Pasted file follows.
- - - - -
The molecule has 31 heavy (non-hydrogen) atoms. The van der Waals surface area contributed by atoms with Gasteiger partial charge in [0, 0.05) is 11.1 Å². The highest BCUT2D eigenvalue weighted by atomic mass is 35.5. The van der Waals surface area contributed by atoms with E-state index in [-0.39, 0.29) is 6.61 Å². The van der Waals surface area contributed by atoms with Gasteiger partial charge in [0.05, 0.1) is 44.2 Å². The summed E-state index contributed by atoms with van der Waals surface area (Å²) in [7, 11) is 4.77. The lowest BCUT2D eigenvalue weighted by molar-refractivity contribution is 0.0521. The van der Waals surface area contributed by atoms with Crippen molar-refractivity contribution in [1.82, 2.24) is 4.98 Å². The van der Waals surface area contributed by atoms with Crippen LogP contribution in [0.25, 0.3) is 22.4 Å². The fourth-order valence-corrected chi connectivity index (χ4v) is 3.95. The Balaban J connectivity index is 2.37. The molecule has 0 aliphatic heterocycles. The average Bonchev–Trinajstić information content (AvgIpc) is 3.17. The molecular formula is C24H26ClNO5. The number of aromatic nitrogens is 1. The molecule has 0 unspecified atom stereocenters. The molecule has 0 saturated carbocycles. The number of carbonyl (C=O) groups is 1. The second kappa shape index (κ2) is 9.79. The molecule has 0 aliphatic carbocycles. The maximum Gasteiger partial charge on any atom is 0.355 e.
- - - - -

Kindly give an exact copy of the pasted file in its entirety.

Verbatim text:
The molecule has 31 heavy (non-hydrogen) atoms. The van der Waals surface area contributed by atoms with Gasteiger partial charge in [0, 0.05) is 11.1 Å². The highest BCUT2D eigenvalue weighted by atomic mass is 35.5. The van der Waals surface area contributed by atoms with E-state index in [-0.39, 0.29) is 6.61 Å². The van der Waals surface area contributed by atoms with Gasteiger partial charge in [0.05, 0.1) is 44.2 Å². The summed E-state index contributed by atoms with van der Waals surface area (Å²) in [7, 11) is 4.77. The lowest BCUT2D eigenvalue weighted by molar-refractivity contribution is 0.0521. The van der Waals surface area contributed by atoms with Crippen molar-refractivity contribution in [1.82, 2.24) is 4.98 Å². The van der Waals surface area contributed by atoms with Crippen LogP contribution in [0.25, 0.3) is 22.4 Å². The fourth-order valence-corrected chi connectivity index (χ4v) is 3.95. The Balaban J connectivity index is 2.37. The molecule has 0 aliphatic heterocycles. The average Bonchev–Trinajstić information content (AvgIpc) is 3.17. The molecular formula is C24H26ClNO5. The number of aromatic nitrogens is 1. The molecule has 0 unspecified atom stereocenters. The molecule has 0 saturated carbocycles. The number of carbonyl (C=O) groups is 1. The second kappa shape index (κ2) is 9.79. The molecule has 0 aliphatic carbocycles. The maximum Gasteiger partial charge on any atom is 0.355 e.